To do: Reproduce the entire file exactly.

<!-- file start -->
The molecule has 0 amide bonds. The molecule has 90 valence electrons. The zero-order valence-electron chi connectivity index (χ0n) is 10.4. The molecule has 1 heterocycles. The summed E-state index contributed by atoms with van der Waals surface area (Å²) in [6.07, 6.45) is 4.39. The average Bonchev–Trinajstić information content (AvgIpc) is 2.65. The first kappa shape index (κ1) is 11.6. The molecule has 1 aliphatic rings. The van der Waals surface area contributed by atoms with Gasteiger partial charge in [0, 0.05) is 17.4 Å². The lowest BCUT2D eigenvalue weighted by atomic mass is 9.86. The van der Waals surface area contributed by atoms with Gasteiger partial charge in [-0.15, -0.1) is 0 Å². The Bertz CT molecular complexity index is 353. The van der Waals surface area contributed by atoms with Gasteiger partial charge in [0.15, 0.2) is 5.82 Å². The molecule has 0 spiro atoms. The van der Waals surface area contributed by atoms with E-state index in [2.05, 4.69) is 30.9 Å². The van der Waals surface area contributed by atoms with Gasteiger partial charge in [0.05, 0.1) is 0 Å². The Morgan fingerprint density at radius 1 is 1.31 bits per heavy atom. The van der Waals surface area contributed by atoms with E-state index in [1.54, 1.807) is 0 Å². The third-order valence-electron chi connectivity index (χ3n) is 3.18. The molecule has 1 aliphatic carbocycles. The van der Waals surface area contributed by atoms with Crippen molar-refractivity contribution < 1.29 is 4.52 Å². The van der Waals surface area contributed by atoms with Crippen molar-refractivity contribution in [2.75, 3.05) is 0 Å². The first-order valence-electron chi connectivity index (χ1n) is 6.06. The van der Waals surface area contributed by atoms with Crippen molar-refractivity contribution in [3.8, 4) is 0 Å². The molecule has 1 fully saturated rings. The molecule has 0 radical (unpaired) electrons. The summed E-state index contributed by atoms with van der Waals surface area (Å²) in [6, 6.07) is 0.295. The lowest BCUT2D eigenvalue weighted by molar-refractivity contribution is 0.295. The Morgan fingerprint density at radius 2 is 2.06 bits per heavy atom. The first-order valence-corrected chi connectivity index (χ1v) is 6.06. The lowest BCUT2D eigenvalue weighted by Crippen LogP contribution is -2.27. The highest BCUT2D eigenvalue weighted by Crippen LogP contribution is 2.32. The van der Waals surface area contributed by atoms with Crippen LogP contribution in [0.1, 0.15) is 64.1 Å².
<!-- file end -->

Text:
The molecule has 0 amide bonds. The molecule has 90 valence electrons. The zero-order valence-electron chi connectivity index (χ0n) is 10.4. The molecule has 1 heterocycles. The summed E-state index contributed by atoms with van der Waals surface area (Å²) in [6.07, 6.45) is 4.39. The average Bonchev–Trinajstić information content (AvgIpc) is 2.65. The first kappa shape index (κ1) is 11.6. The molecule has 1 aliphatic rings. The van der Waals surface area contributed by atoms with Gasteiger partial charge in [0, 0.05) is 17.4 Å². The lowest BCUT2D eigenvalue weighted by atomic mass is 9.86. The van der Waals surface area contributed by atoms with Gasteiger partial charge in [-0.15, -0.1) is 0 Å². The Bertz CT molecular complexity index is 353. The van der Waals surface area contributed by atoms with Gasteiger partial charge in [0.15, 0.2) is 5.82 Å². The molecule has 0 spiro atoms. The van der Waals surface area contributed by atoms with E-state index in [2.05, 4.69) is 30.9 Å². The van der Waals surface area contributed by atoms with Gasteiger partial charge in [0.05, 0.1) is 0 Å². The Morgan fingerprint density at radius 1 is 1.31 bits per heavy atom. The van der Waals surface area contributed by atoms with E-state index in [1.54, 1.807) is 0 Å². The third-order valence-electron chi connectivity index (χ3n) is 3.18. The molecule has 1 aliphatic carbocycles. The van der Waals surface area contributed by atoms with Crippen molar-refractivity contribution < 1.29 is 4.52 Å². The van der Waals surface area contributed by atoms with Crippen molar-refractivity contribution in [2.75, 3.05) is 0 Å². The first-order valence-electron chi connectivity index (χ1n) is 6.06. The van der Waals surface area contributed by atoms with Crippen molar-refractivity contribution in [3.8, 4) is 0 Å². The molecule has 1 fully saturated rings. The molecule has 0 radical (unpaired) electrons. The summed E-state index contributed by atoms with van der Waals surface area (Å²) in [6, 6.07) is 0.295. The lowest BCUT2D eigenvalue weighted by molar-refractivity contribution is 0.295. The Morgan fingerprint density at radius 2 is 2.06 bits per heavy atom. The first-order valence-corrected chi connectivity index (χ1v) is 6.06. The lowest BCUT2D eigenvalue weighted by Crippen LogP contribution is -2.27. The highest BCUT2D eigenvalue weighted by Crippen LogP contribution is 2.32. The van der Waals surface area contributed by atoms with Crippen LogP contribution in [0.1, 0.15) is 64.1 Å².